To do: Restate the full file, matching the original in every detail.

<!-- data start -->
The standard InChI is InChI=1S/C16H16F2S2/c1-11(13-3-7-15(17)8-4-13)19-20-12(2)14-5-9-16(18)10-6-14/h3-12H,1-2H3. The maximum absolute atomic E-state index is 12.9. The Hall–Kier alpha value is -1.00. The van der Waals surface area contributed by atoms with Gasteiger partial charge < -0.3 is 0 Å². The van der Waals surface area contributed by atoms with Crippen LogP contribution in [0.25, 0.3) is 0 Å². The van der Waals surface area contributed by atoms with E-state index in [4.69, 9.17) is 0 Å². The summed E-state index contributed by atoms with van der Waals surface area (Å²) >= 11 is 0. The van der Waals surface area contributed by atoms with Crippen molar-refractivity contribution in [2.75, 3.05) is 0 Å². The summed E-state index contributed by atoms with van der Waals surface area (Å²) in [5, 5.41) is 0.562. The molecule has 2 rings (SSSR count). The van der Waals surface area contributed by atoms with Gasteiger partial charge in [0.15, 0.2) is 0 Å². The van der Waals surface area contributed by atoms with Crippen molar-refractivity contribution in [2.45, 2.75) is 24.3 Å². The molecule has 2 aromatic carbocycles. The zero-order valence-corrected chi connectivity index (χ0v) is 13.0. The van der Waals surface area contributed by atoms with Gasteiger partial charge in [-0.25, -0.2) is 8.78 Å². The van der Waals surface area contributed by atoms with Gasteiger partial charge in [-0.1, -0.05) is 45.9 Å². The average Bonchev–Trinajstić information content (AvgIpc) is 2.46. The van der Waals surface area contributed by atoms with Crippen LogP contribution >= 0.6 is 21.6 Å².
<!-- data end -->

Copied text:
The standard InChI is InChI=1S/C16H16F2S2/c1-11(13-3-7-15(17)8-4-13)19-20-12(2)14-5-9-16(18)10-6-14/h3-12H,1-2H3. The maximum absolute atomic E-state index is 12.9. The Hall–Kier alpha value is -1.00. The van der Waals surface area contributed by atoms with Gasteiger partial charge < -0.3 is 0 Å². The van der Waals surface area contributed by atoms with Crippen LogP contribution in [0.25, 0.3) is 0 Å². The van der Waals surface area contributed by atoms with E-state index in [4.69, 9.17) is 0 Å². The summed E-state index contributed by atoms with van der Waals surface area (Å²) >= 11 is 0. The van der Waals surface area contributed by atoms with Crippen molar-refractivity contribution in [2.75, 3.05) is 0 Å². The summed E-state index contributed by atoms with van der Waals surface area (Å²) in [5, 5.41) is 0.562. The molecule has 2 rings (SSSR count). The van der Waals surface area contributed by atoms with Gasteiger partial charge in [0.15, 0.2) is 0 Å². The van der Waals surface area contributed by atoms with Crippen molar-refractivity contribution in [2.45, 2.75) is 24.3 Å². The molecule has 2 aromatic carbocycles. The zero-order valence-corrected chi connectivity index (χ0v) is 13.0. The van der Waals surface area contributed by atoms with Gasteiger partial charge in [-0.25, -0.2) is 8.78 Å². The van der Waals surface area contributed by atoms with Gasteiger partial charge in [-0.1, -0.05) is 45.9 Å². The average Bonchev–Trinajstić information content (AvgIpc) is 2.46. The van der Waals surface area contributed by atoms with Crippen LogP contribution >= 0.6 is 21.6 Å².